Are there any particularly memorable gig experiences?
Georgia: Transmusicales, which will always be like a dream to me! I really enjoyed Festival Art Rock in France, because it was the end of the tour and I was so tired I went into my super hyper mode and ended up playing football with our drummer for ages before we played the set. Then, we went straight on – the crowd was so fun, they were running and jumping off of our stage. I love that kind of stuff!Amy: I agree, those two gigs were special. Going to South Africa and Reunion Island this year was also another highlight, the views were stunning and I had the realization that our crazy little band had taken us there!
Amy: I agree, those two gigs were special. Going to South Africa and Reunion Island this year was also another highlight, the views were stunning and I had the realization that our crazy little band had taken us there!
There’s still a lot of talk about the difficulties of being a woman in the industry. Is it a conversation you’re bored of, or one we need to keep having?
Georgia: We should definitely still be talking about it, but I do get frustrated when the only interview questions are about feminism and not the music. That’s almost the opposite of feminism – nobody is asking guys in bands these questions, but they’re the ones that need to be the most engaged in it if we want to see the change. It’s also boring to just see one type of woman, one mold We need more diversity in terms of women in the industry.
Amy: The conversation keeps getting interesting – just when you think you’ve tackled one thing, another pops up. Each woman has a different experience, whether that’s good or bad, but I agree with Georgia. It shouldn’t be the only thing women are asked but, at the same time, we want to break the mold and show that the idea of only one type of female representation is delusional and damaging. I want to highlight our differences and celebrate them!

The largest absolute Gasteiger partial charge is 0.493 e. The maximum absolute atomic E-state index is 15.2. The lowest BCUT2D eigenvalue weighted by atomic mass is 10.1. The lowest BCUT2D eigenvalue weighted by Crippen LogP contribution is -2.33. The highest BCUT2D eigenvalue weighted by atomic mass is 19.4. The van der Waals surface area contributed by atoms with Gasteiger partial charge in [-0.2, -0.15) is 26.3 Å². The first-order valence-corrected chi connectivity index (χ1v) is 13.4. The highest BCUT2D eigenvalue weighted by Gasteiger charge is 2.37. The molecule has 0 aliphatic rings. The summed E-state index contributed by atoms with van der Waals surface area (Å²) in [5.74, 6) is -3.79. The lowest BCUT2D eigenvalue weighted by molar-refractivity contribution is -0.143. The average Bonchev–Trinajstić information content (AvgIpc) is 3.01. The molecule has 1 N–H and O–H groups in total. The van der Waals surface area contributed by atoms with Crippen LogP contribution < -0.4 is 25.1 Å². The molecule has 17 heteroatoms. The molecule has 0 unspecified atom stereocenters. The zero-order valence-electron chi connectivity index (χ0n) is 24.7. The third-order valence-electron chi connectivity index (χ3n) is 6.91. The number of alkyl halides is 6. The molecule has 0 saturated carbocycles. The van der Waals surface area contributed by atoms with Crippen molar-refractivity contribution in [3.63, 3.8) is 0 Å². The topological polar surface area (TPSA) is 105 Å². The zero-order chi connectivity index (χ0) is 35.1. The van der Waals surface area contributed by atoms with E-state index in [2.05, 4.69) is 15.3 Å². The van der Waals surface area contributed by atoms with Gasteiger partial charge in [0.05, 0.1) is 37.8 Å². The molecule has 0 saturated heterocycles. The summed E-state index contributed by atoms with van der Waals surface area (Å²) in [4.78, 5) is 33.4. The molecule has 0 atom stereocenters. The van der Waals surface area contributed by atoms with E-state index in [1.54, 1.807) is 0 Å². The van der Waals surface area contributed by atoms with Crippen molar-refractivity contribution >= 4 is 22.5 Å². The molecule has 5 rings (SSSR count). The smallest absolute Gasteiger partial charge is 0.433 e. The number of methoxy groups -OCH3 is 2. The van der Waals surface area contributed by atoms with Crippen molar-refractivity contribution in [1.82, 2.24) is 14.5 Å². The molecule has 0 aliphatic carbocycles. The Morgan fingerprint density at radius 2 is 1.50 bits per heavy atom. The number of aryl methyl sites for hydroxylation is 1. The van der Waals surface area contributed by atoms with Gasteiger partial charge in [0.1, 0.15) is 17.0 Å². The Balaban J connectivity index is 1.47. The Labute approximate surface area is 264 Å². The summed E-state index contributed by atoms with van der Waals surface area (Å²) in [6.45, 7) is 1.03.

You’ve been praised a lot for your style, too. Is it something you consciously think about?
Amy: It’s just another way to express ourselves. We make our clothes because it’s fun and creative – we wear them when and how we like. To us, our clothes look like what the music sounds like, if that makes sense?
Georgia: Yes, our music inspired our clothes – we were never satisfied with what was in our wardrobes at first, because we thought it just didn’t match the way we felt on stage. We just decided to customize nearly everything we own so it was exactly the way we liked it.
Musically, what are your plans for the rest of the year?
Georgia: We’ve been working hard on our next EP, and we have a new video coming soon. We’ve explored different areas of our Nova sphere – we think it sounds more Nova than ever! I hope people love it as much as we do.
Amy: Yas! New EP, new pedals, new sounds, new tunes – we’re excited! We’re also having our headline party at [London’s] Camden Assembly on 30th November, which will be a great night.
You’ve perfected a real signature sound – is that something you want to take forward into an album, or do you want to experiment more with different genres?
Amy: I’m not sure if I want to make an album yet? I like the idea of releasing EPs more often as you can play around with concepts, and people listen differently now, too. The album will come when people are ready for it.
Georgia: I think we’ve definitely come to terms with what our sound is, but I also think we’ll always keep experimenting with different sounds, just like we have on our new EP. We’re constantly evolving, and we’re so grateful to have amazing people supporting us and joining us for the ride.